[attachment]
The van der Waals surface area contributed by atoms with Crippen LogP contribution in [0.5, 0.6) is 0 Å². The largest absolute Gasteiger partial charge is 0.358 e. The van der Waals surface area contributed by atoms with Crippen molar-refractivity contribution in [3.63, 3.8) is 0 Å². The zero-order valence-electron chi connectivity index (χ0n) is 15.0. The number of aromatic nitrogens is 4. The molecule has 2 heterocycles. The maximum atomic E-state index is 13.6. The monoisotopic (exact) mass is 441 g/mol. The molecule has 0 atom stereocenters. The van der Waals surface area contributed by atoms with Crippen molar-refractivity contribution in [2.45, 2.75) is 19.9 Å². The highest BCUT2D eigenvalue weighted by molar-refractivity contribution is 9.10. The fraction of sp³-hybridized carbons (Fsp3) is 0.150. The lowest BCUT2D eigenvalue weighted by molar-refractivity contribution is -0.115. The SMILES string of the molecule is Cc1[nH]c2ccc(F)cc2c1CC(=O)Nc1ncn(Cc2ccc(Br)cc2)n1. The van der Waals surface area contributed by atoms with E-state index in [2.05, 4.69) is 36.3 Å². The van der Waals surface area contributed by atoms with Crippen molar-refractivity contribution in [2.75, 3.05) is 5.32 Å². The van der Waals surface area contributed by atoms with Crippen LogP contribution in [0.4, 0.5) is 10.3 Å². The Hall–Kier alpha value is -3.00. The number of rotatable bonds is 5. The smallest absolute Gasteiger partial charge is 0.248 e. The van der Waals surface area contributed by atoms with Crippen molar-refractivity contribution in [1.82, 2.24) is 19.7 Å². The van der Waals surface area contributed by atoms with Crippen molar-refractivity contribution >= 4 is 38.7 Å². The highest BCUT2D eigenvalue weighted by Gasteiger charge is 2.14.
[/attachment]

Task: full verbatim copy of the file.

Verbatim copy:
The van der Waals surface area contributed by atoms with Crippen LogP contribution in [0.5, 0.6) is 0 Å². The largest absolute Gasteiger partial charge is 0.358 e. The van der Waals surface area contributed by atoms with Crippen molar-refractivity contribution in [3.63, 3.8) is 0 Å². The zero-order valence-electron chi connectivity index (χ0n) is 15.0. The number of aromatic nitrogens is 4. The molecule has 2 heterocycles. The maximum atomic E-state index is 13.6. The monoisotopic (exact) mass is 441 g/mol. The molecule has 0 atom stereocenters. The van der Waals surface area contributed by atoms with Crippen molar-refractivity contribution in [2.45, 2.75) is 19.9 Å². The highest BCUT2D eigenvalue weighted by molar-refractivity contribution is 9.10. The fraction of sp³-hybridized carbons (Fsp3) is 0.150. The lowest BCUT2D eigenvalue weighted by molar-refractivity contribution is -0.115. The SMILES string of the molecule is Cc1[nH]c2ccc(F)cc2c1CC(=O)Nc1ncn(Cc2ccc(Br)cc2)n1. The van der Waals surface area contributed by atoms with E-state index in [2.05, 4.69) is 36.3 Å². The van der Waals surface area contributed by atoms with Crippen molar-refractivity contribution in [2.75, 3.05) is 5.32 Å². The van der Waals surface area contributed by atoms with Crippen LogP contribution in [0.4, 0.5) is 10.3 Å². The Hall–Kier alpha value is -3.00. The number of rotatable bonds is 5. The smallest absolute Gasteiger partial charge is 0.248 e. The van der Waals surface area contributed by atoms with Crippen molar-refractivity contribution in [1.82, 2.24) is 19.7 Å². The van der Waals surface area contributed by atoms with Crippen molar-refractivity contribution >= 4 is 38.7 Å². The highest BCUT2D eigenvalue weighted by Gasteiger charge is 2.14.